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Labyrinth

A few weeks ago, I spent the weekend at Kripalu Center for Yoga and Health in Western Massachusetts. I attended a women’s retreat on transformational movement, dance and ritual. It was a fabulous weekend filled with female strength, love, powerful rituals and  lots of free, abandon, luscious dance. I ended the weekend feeling inspired and full of creative ideas to incorporate into my own life and work—writing, teaching and dancing. I been to Kripalu 4 times, but this is the first time I’ve been back in 10 years. The first few visits were right after Ella was born and a few years after we moved to Vermont. Just like this most recent visit, I remember spending early morning hours wondering around the grounds of the beautiful campus. Exploring the many temples and places of spirit and worship that are dotted throughout the grounds. One place in particular that I’ve explored each visit is the labyrinth garden placed on top of a hill looking out over the Berkshire mountains.  The labyrinth’s irregular network of paths lead to a center altar where a childlike angel sits on top. It’s beautiful, people leave coins, notes, flowers, rocks and jewelry. However, in the many times that I been to the labyrinth this is the first time that I’ve been to and seen the center altar. Prior to my most recent visit I’ve stepped into and began to walk the labyrinth only to step out and bail before I finish. As I finished the labyrinth to completion this time, both in and out, I sat on a bench to reflect on why I’d never been able to finish before. As I meditated on this thought for some time, I had feelings of panic, guilt, fear and loads of insecurities flood over me. I remembered on my pervious labyrinth walks feeling as if I was being watched and judged, which I wasn’t, no one was around. As I sat for several more minutes in silence I began to realize that the feelings of panic, guilt, fear and insecurity were the exact feelings that I experienced on a daily basis as Ella’s Mom. I wanted out of the situation, I knew the fear, panic, judgement and emotional and physical pain that was all part of being Ella’s Mom as she grew and eventually passed away.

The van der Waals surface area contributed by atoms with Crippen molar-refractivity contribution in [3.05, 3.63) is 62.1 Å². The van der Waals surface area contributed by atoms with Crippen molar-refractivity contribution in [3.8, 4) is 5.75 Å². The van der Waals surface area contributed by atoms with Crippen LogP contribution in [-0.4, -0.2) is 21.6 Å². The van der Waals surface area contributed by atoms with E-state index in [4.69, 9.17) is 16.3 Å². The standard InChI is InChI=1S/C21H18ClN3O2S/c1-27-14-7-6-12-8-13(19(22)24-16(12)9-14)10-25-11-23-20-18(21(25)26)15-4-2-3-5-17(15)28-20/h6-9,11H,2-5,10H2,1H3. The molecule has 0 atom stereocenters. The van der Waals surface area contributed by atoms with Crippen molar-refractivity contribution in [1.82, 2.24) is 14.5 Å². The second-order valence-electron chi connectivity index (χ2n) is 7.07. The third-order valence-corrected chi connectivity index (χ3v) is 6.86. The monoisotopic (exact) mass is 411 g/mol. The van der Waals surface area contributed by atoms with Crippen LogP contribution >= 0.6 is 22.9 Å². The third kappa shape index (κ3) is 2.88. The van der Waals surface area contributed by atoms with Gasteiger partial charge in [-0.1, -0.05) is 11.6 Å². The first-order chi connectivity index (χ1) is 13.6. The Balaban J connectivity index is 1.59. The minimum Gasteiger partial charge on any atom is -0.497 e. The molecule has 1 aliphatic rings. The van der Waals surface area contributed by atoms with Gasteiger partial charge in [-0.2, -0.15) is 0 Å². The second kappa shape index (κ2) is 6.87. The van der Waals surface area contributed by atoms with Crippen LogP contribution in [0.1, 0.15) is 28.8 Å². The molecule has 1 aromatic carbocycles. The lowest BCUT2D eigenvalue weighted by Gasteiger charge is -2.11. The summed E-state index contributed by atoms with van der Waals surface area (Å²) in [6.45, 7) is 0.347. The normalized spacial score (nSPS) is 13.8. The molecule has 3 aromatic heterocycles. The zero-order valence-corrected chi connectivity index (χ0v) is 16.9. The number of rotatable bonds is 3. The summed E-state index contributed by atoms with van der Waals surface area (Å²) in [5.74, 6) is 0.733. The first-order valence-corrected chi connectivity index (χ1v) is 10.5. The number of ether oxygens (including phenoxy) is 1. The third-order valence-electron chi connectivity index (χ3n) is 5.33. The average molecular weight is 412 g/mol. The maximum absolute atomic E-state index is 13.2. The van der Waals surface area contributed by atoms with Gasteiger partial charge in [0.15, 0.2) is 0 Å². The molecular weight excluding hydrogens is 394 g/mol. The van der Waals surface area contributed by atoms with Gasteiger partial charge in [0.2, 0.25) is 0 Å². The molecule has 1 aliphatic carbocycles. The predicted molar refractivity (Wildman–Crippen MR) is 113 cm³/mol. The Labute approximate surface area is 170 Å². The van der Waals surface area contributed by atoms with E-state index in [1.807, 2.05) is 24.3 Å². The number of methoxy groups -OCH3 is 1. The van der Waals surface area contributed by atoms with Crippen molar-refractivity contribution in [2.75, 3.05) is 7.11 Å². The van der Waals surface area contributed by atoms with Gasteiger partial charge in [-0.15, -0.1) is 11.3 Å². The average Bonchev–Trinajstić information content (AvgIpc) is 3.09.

All my life, I’ve bailed on things when they’ve gotten to difficult—school, auditions, relationships, anything that exposed my insecurities, venerability or weaknesses. I couldn’t bail on Ella, I was stuck. I suppose I could have, but my conscience and guilt wouldn’t let me. Albeit, there were times when bailing on my family was at the forefront of my mind. Frequently, while driving my car by myself I thought, if I just keep going no one will find me, or worse, if I crash into that tree I will be dead.  My guilt and sense of obligation made me stay. Understanding, patience, confidence  and total unconditional love is what I learned and gained from being Ella’s Mom. Ella taught me to stay, finish what I’ve started, to love with my whole heart and believe in myself and the choices I made and make. 

So this time, I finished the labyrinth in and out with confidence, power and pleasure, free from guilt, panic, judgement and fear. At the very center of my labyrinth journey was my sweet angel who greeted me with the message of “Good Job Mom, now, keep going. There’s much more for you to do in this life.” And right there on that bench out in the wide-open, I broke my meditation, opened my eyes and began to laugh loudly, hysterically, not caring one bit who saw or judged my actions.julie124.jpg

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The Lotus

The lotus is a breathtaking flower that rises above the mucky water, mud and shit below to shine it’s beauty to the world. The past 15 years since Ella was born I’ve had few and far between “lotus” moments. Moments where I’ve risen above the muck to truly shine. As a Mother of a special needs, medically fragile child, instead of rising above the muck its more like I’ve plowed right through it to get what needs to be done, done. Shining my light took a backseat to the needs of my family.  I have taken care of myself throughout the years, but it felt more like survival rather then nurturing a precious light within. I have been living, and thriving in fight or flight mode for years, ready to put out what every medical fire Ella needed. 

When my son Manny turned 3, I embarked on potty training. I prepared myself for the worst and it turned out to be pretty easy. He trained in 3 days, no problem. About a month later, I was cleaning out Manny’s closet and saw the diapers, pull-ups and swimming diapers that we no longer need. I stood in front of them for a few minutes coming to the realization that I’ve been changing diapers for 15 years, and just like that, I’m done. Ella was never toilet trained, she wore diapers till the day she passed away at the age of 11. I felt a huge weight leave my shoulders and I began to cry, shake and feel the permission to release the literal shit and metaphorical muck of the past. Just like the lotus, I have the chance rise above the muck, free to shine my light, my beauty and my sparkle.